Re: Ancient Tank Cars

Richard Hendrickson


I have questions to ask about a certain MDC
tank car kit, though I've a good idea what the
answer will be.

I just received several M.D. McCarter prints of
UTLX tank cars that appear to have been built in
the 'teens. The shots were taken in Pensacola, FL
about 1945. Short, with tanks riding high on very
sturdy underframes, with the brake wheel mounted
facing to the side at one corner. There are ladders
going up the sideframe, about four rungs each.

1) Is this what you'd call a "Van Dyke" design?
No, it's the UTLX class X design which followed the VanDyke cars (class V)
after the Master Car Builders' Assn. ruled that tank cars had to have
center sills, rather than transmitting pulling and buffing forces through
the tank itself. The tanks on the class X cars were essentially the same
as on the Van Dykes (and BTW both class X and class V cars wre built in 6K,
8K, and 10K versions) but they had substantial center sills instead of the
bolsters and draft gear boxes being riveted directly to the tank via an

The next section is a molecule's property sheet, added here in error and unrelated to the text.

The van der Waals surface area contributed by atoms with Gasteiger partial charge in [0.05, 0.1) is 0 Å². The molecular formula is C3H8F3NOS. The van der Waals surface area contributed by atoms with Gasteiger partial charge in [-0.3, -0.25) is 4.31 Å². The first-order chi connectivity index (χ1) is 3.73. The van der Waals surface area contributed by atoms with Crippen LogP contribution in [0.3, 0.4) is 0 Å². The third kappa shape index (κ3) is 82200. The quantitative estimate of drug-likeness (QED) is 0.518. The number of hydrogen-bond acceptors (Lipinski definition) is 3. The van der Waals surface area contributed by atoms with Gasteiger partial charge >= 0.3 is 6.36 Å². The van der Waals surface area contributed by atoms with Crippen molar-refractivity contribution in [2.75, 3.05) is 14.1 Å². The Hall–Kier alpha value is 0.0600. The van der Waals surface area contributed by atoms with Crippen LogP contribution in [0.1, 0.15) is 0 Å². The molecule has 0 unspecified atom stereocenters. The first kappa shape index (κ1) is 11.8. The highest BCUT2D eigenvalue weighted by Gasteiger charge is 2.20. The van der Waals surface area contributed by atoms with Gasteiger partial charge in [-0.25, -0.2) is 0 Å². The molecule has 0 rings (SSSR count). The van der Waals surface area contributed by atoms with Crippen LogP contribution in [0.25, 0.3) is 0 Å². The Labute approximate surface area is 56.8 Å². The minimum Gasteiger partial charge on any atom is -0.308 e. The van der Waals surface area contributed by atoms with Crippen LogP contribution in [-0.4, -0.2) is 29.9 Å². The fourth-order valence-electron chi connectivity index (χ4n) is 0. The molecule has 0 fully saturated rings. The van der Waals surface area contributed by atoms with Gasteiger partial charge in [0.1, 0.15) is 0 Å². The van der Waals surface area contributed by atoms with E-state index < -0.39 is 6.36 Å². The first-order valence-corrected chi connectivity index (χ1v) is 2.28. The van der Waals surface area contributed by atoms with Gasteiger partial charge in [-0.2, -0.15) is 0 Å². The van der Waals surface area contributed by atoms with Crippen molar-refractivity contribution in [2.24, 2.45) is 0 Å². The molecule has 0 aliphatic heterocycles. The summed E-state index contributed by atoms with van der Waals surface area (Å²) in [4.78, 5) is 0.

unusually heavy bottom sheet.

2) Does the MDC "Old Timer" tank car have potential
for modeling these cars, or is it the usual MDC
fantasy, with no redeeming qualities whatsoever?
The MDC tank isn't bad as a representation of the UTL 6K gal. tanks. The
problem is the underframe, which is a grossly oversize atrocity.

3) Failing that, has this type of car ever been
produced in brass, and by who?
No, only the VanDyke tanks have been done in brass (and mostly because the
narrow gauge guys wanted them, as some were converted to NG in the 1930s).
The same is true of PSC's very nice plastic kit for the VanDyke cars,
originally offered only in NG but now available as a standard gauge model
as well. There's been talk of making patterns for resin underframes to go
under the PSC or MDC tanks, but so far nothing has come of it. There's
also been talk of doing the class X cars in brass, but talk, as we know, is
cheap. There would certainly be a good market for such models, as the cars
went everywhere in the US and Canada and lasted, in some cases, through the
1960s (I have a photo of one coupled to a high-cube auto parts car!).

Shawn Beckert

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Richard H. Hendrickson
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